William Michaelian

Poems, Notes, and Drawings

As Is

Written in 2015 and first published as a standalone blog, I refer affectionately to As Is as a “free-form essay” without quite knowing what the term means. The piece, divided into nine parts, or verses, is as much poem as it is essay, as much memoir as it is poem, and as much a celebration of life and language as all three. Its several references to Stephen, Mary, and my novel A Listening Thing were completely unplanned, as was the work itself. Indeed, looking back now, I can’t help thinking that As Is wrote me, rather than the other way around — not an unfamiliar feeling. Another thing I might add to further muddy the water is that I was immersed at the time in reading Emerson’s complete works, as preserved in the fourteen-volume Standard Library Edition published late in the nineteen century by Houghton, Mifflin and Company. Chances are this won’t mean much in the current context. But I note it here because it might one day serve as a reminder of something I once understood or was trying to understand at the time.





As Is

No fiddle, no middle, no end




~ One ~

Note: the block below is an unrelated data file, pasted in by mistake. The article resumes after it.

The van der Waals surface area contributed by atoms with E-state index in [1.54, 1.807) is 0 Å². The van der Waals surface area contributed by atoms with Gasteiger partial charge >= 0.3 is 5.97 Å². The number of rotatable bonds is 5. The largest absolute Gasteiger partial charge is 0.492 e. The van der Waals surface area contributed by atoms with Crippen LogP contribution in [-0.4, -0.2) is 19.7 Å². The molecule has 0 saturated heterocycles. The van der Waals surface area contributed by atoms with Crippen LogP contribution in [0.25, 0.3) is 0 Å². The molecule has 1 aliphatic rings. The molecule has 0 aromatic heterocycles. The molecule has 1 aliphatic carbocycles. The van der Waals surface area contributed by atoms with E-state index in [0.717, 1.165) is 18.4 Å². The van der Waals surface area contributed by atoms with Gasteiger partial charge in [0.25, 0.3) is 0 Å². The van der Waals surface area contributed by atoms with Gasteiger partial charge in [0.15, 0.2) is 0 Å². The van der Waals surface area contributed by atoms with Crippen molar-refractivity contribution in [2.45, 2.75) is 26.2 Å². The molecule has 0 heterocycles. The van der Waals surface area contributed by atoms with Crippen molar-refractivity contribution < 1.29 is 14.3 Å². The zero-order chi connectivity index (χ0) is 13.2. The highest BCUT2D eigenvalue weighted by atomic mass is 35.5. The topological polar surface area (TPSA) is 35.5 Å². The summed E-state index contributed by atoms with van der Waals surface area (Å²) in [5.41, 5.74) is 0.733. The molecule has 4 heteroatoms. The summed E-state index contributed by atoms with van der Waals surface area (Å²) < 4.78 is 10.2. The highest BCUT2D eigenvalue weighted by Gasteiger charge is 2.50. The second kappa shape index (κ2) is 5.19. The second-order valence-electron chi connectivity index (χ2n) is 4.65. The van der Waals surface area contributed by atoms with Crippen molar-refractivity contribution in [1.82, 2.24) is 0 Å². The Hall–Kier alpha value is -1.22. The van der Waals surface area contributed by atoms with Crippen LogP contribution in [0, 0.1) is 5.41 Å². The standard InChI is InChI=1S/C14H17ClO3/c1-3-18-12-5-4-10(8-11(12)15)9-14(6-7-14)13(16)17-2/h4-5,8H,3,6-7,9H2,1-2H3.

The hours are sweetened with study. The big dictionary is left open and is in daily use. Forgotten meanings are patiently restored, new ones acquired, pronunciations savored, roots explored. There is no particular end in view, no fiddle to play, no middle to bore. Mind is a cathedral, memory a stained glass window. Age is a teacher, health a schoolmate, pain a familiar path home. The head, gradually losing its hair, is a kind of revolving ornament, in one sense unnecessarily large for what it contains, in another not nearly large enough. It is hard, yet can as accurately be described as soft. The life force, as expressed in the generalities and peculiarities of its human manifestation, seems ordained to observe, and to observe itself in the act of observation, making it the observer observed ad infinitum. Whether this is the crux of its existence, or simply a result, is a question the manifestation is fond of asking itself, although it is not much concerned with finding an answer, or with knowing an answer exists. Despite these many signs, it is not even sure of its own existence. And so it is sufficient to say that it likes to know, or likes to think it knows, but is pleased with not knowing, if it knows that much. To a large degree, this condition, or outlook, or limitation, serves as a form of identity, a place to return to, so to speak, which may or may not be important, just as it may or may not be inspiring, poetic, tragical, comical, pathetic, interesting, or grand. In essence it is a human flag, meaningful or meaningless depending on where and how it is flown, always subject, like knowledge itself, to being honored, dishonored, or taken down. It is also a rainbow, gracing the poverty and wealth of its own pot of gold. It is an invitation and warning, a Lasciate ogne speranza, voi ch’intrate, for those lost in a wood. Whatever it is, a child coming upon it smiles. And in this there is hope.